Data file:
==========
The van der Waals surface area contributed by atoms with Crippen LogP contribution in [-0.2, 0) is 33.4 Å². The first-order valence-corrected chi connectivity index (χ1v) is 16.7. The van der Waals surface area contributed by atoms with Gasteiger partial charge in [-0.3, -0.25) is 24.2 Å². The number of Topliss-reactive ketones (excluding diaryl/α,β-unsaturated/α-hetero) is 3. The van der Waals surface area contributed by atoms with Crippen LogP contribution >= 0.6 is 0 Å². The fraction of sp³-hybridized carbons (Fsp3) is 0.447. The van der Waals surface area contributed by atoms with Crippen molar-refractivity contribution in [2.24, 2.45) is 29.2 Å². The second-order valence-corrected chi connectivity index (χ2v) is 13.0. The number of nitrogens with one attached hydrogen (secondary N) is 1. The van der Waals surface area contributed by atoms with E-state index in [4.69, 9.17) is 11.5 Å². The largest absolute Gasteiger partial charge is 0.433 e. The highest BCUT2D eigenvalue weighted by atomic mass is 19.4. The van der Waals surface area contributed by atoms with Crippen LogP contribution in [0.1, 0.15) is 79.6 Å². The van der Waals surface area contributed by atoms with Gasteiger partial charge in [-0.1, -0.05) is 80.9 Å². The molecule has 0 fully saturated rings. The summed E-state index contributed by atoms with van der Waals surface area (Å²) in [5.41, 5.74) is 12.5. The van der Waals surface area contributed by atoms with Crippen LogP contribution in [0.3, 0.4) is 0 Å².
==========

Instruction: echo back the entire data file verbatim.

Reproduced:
The van der Waals surface area contributed by atoms with Crippen LogP contribution in [-0.2, 0) is 33.4 Å². The first-order valence-corrected chi connectivity index (χ1v) is 16.7. The van der Waals surface area contributed by atoms with Gasteiger partial charge in [-0.3, -0.25) is 24.2 Å². The number of Topliss-reactive ketones (excluding diaryl/α,β-unsaturated/α-hetero) is 3. The van der Waals surface area contributed by atoms with Crippen LogP contribution >= 0.6 is 0 Å². The fraction of sp³-hybridized carbons (Fsp3) is 0.447. The van der Waals surface area contributed by atoms with Crippen molar-refractivity contribution in [2.24, 2.45) is 29.2 Å². The second-order valence-corrected chi connectivity index (χ2v) is 13.0. The number of nitrogens with one attached hydrogen (secondary N) is 1. The van der Waals surface area contributed by atoms with E-state index in [4.69, 9.17) is 11.5 Å². The largest absolute Gasteiger partial charge is 0.433 e. The highest BCUT2D eigenvalue weighted by atomic mass is 19.4. The van der Waals surface area contributed by atoms with Crippen LogP contribution in [0.1, 0.15) is 79.6 Å². The van der Waals surface area contributed by atoms with Gasteiger partial charge in [-0.1, -0.05) is 80.9 Å². The molecule has 0 fully saturated rings. The summed E-state index contributed by atoms with van der Waals surface area (Å²) in [5.41, 5.74) is 12.5. The van der Waals surface area contributed by atoms with Crippen LogP contribution in [0.3, 0.4) is 0 Å².